Both the left and right agree that 2011 was a year for drawing lines, for setting forth distinct positions and, ultimately, for gridlock. The latter is inevitable when the two major parties have fundamentally different assessments of the role of government, the requirements for a job-creating economy and even the meaning of “equality.”

President Obama and his Democratic allies in Congress have grown the size of government, devoting a larger share of gross domestic product to the public sector. They want their handiwork cemented and therefore insist that taxes be raised. When combined with an increasingly shrill demand to narrow “inequality” — that is, equality of results — they present a soak-the-rich agenda. Inequality, not unemployment, becomes the target of their agenda. That requires a great deal of government supervision to rearrange society.

Republicans have seen the enemy, and we are it. More specifically, the problem they have discerned is the insistence that we spend money we don’t have and continue transferring wealth from the private to public sector. They resist the effort to permanently affix a larger federal government and see no hope for private-sector growth without a reduction in the regulatory burden, a flattening and simplification of the tax code, and fiscal sobriety.

You can understand why we experienced one confrontation after another in 2011, leaving government in permanent gridlock and barely avoiding default and other fiscal calamities. Rep. Paul Ryan (R-Wis.), who became the effective legislative and ideological leader of his party, described two contrasting visions, one aimed at redistributing the pie and the other at growing it; one that empowers government to play an ever-expanding role in directing economic and personal behavior and the other that aims to reform government to promote personal choice and responsibility. Mitt Romney, who may well be the leader of the GOP at the end of the primary process, has presented a nearly identical choice: an entitlement society vs. an opportunity society.

The 2012 election will therefore be not only a referendum on Obama’s economic performance but a choice between these two philosophies. Obama would like us to believe it is the choice between civilization and the law of the jungle. But whether the Republican presidential nominee is Romney or another candidate, the choice is actually more modest than that. Both Ryan and Romney aim to preserve Social Security, Medicare and Medicaid, redesigning them to maintain their long-term viability. As New Jersey Gov. Chris Christie did at the state level, these Republicans seek not to remove public health coverage or retirement programs but to readjust expectations and limit future benefits to prevent insolvency of the type we’ve seen in Ireland, Italy, Greece and California. Instead of a government that consumes a quarter of our GDP, they seek one to keep its appetite at about 20 percent. This is significant but not draconian, no matter how hysterical campaign ads from the Democratic National Committee become.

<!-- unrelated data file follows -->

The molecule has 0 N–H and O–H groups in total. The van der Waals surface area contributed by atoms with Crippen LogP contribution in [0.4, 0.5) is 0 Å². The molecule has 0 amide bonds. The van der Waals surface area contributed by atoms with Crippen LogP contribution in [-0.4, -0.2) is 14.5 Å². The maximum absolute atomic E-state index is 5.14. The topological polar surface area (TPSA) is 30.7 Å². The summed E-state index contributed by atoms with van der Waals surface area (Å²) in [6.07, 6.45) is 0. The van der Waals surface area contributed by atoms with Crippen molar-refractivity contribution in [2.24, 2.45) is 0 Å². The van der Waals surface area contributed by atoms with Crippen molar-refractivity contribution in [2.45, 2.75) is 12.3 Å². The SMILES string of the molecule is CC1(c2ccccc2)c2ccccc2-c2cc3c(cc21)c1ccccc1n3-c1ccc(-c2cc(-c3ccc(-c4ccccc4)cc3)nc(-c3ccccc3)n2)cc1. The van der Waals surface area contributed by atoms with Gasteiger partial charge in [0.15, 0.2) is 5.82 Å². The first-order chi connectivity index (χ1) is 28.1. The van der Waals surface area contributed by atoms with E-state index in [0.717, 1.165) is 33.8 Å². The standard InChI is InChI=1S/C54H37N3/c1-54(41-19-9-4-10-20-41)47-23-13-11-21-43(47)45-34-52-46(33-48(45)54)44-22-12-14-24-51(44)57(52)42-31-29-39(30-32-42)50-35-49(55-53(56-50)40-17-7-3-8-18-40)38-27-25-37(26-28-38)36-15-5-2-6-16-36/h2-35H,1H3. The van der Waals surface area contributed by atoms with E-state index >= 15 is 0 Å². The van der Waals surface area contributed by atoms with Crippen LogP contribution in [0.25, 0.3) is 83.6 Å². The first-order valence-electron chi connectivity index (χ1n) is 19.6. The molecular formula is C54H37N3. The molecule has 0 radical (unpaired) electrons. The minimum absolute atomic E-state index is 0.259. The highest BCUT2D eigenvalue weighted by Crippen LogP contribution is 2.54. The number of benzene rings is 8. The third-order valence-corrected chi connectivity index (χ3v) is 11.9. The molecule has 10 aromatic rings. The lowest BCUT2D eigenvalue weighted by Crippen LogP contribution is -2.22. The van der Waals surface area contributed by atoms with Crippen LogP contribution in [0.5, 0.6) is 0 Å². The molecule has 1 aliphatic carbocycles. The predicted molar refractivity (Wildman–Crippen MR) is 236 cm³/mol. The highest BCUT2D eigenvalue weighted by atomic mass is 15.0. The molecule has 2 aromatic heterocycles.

The 2012 presidential election, we would like to think, will produce a clear signal from voters as to which direction they favor. But election results are never so decisive as the winners would have us believe. Will we wind up with a decisive victory for President Romney or President Santorum, a Republican House and a filibuster-proof Republican Senate majority? I doubt it. Will we get a decisive victory for President Obama, a Democratic House and a filibuster-proof Democratic Senate majority? I doubt it.

So after all of this, we will in all likelihood wind up with a mixed message and a still-divided government. The balance may shift in one direction or the other, but neither party will vanquish the other.

We therefore will be electing a president, who for all the foot-stomping by his base to “fight, fight, fight!” the other side, will need to figure out how to accommodate the opposition, strike agreements and address our considerable fiscal challenges. The liberal base has pushed Obama to be more strident nd confrontational. The right blogosphere has skewered Romney for being insufficiently venomous in his attacks and inadequately rigid in his ideology. But ironically, the president we will need beginning in January 2013 must be someone who can not merely confront but govern and not excoriate but persuade. In short, what the right and left demanded of their standard bearers in 2011 is not what the country will need in 2013.

We made this mistake in 2008, of course. The country voted for gauzy rhetoric and charisma but found itself yearning for competence and adult leadership. The Democrats have made their choice for 2012, but Republicans are only beginning their nominating process. While their hearts may long for a firebrand, their heads should tell them that come 2013 they’ll need someone to govern, a task for which Obama is especially ill-suited. Despite the yelps from the right blogosphere and the media portrayal of the GOP base as rabid, it may be that Republican voters have figured this out. As you’ve no doubt noticed, the two candidates rising to the the top of the field are the former governor of Massachusetts, who learned to govern in a deep-blue state, and a former Pennsylvania senator who talks about his ability to forge bipartisan deals (on welfare reform, Iran sanctions and partial-birth abortion).

Maybe Republican primary voters are more judicious and farsighted than they are portrayed. They seem intent on finding someone who can win and then govern. If they succeed, they will do a great service to the conservative movement, the GOP and the country.